Q by Linda Weintraub
A by Robin Lasser and Adrienne Pao

Dear Robin and Adrienne: in 1797, a boy about the age of twelve was found naked in the woods around Aveyron, France. He apparently had never before been in the company of humans. The boy was captured, not once but twice, because he managed to escape the ministrations of a local abbot and biology professor who took him in as a case study. Later, Jean Marc Itard, a medical student, assumed the task of civilizing this wild child.

The story inspired a remarkable film called "Wild Child" (1976) by Francois Truffault, The terror that gripped the lad provides the film's heart-stopping drama, as well as its pervasive irony. The boy's fear was triggered by urbane comforts such as interior spaces, mandolin music, and language. A fear comparable to his often engulfs civilized people when they venture into the wilderness that provided his comfort. It seems equally incongruous that the wild boy's pleasures originated in what civilized folks avoid. Romping naked in the snow provides a vivid example. Thus the boy's joyful abandonment was pitted against the sobering restraints of civilization.

The first sign of the boy's entry into the society of people is, significantly, also the first sign of the boy's discomfort. This transformation took the form of a shiver. The wild boy felt cold. He reached for a cloth and wrapped it around his body. He sought clothing and shelter!

Clothing and shelter coalesce in your ambitious Dress/Tent projects. Please comment on the role of these objects as primal signs of the civilizing impulse as it does, or does not, relate to the focus of your art practice. -Linda

Dear Linda: thank you for this inspirational beginning to our conversations.

I write this from a well built albeit quite old house in Richmond, California. I look out the window at a sturdy chicken coop, created by my partner Nathan. I see these chickens outside, covered in their feathers, and nothing else. I know they will enter their coop the moment the sun begins to set. I look down at my own attire and see socks, jeans, two t-shirts and a ring on my left hand. I ponder our Dress Tent project and this question from you regarding clothing and shelter being one, and most importantly, these objects as signifiers of the civilizing impulse.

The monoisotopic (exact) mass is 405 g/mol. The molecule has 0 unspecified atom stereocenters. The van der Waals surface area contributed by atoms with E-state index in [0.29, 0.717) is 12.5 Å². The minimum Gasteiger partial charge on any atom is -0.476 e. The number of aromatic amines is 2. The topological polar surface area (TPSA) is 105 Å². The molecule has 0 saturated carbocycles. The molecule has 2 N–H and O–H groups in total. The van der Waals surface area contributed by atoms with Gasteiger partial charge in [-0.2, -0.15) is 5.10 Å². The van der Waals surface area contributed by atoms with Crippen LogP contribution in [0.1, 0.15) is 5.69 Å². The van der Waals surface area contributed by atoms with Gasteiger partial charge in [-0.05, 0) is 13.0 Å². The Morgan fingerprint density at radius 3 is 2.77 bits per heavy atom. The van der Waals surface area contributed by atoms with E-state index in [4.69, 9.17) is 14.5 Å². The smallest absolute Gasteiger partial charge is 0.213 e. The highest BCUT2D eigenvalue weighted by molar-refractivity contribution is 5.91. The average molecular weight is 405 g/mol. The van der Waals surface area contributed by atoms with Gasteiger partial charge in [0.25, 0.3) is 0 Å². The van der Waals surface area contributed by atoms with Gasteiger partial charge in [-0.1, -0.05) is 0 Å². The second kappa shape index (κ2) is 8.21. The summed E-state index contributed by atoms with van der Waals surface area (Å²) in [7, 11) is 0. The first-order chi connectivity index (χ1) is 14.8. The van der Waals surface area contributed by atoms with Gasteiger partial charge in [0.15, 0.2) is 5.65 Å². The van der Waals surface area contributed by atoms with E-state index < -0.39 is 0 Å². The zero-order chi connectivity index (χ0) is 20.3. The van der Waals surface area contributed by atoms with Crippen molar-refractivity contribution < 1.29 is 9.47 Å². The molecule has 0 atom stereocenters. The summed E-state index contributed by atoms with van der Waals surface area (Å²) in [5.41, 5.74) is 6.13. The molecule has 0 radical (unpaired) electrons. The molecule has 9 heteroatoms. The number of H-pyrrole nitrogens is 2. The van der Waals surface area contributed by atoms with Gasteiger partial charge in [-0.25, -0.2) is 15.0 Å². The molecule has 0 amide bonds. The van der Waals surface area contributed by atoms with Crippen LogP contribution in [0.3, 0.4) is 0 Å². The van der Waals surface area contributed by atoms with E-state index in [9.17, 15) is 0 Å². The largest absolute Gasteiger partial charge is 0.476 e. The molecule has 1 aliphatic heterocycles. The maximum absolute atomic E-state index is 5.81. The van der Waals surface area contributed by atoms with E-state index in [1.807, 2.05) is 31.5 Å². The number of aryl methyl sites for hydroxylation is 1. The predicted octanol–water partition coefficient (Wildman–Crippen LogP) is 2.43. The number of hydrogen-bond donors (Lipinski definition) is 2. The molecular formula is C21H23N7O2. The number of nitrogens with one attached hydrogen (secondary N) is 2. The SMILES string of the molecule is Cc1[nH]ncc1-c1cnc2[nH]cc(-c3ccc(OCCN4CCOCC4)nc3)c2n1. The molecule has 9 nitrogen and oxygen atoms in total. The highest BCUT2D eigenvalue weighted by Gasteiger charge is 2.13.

When I think back to the initial inspiration for this work, I remember wanting to create these clothing/shelter hybrids now known as Dress Tents, and thinking rather absurdly: "What if you could wear your own home?" As we pondered the idea further, the fantasy embedding itself in our brains, we quickly took stock of our surroundings, and how we were going to create one of these amorphous entities that only existed as an idea. Time and necessity came crashing in as we realized that I would be in Hawai'i that summer (2005) working on another photographic series and visiting with family. Time and necessity also facilitated our initial inspiration for this body of work – the "Missionary Muumuu Dress Tent." As we pondered this new-fangled garment, and Hawaiian women, we were immediately beckoned by the muumuu, still considered one of the original "dress tents." A few Google clicks later, the history of the muumuu was revealed. It was brought into Hawai'i by missionaries as a means to cover up native Hawaiian women, to civilize the uncivilized, to lessen the "sexuality" of these typically topless women. What if we blew-up this idea, made the muumuu into a home where this woman could be entered? She could provide shelter, while simultaneously being her own provider. All she needed was this. Could this level of self-sufficiency actually exist? The Dress Tents grew out of this initial idea. Here the civilized clothed the "un-civilized," yet this new fiction we worked on creating re-appropriated the colonizer's hand. How can we mix the two, question the power of this garment, and many others to come later on down the road?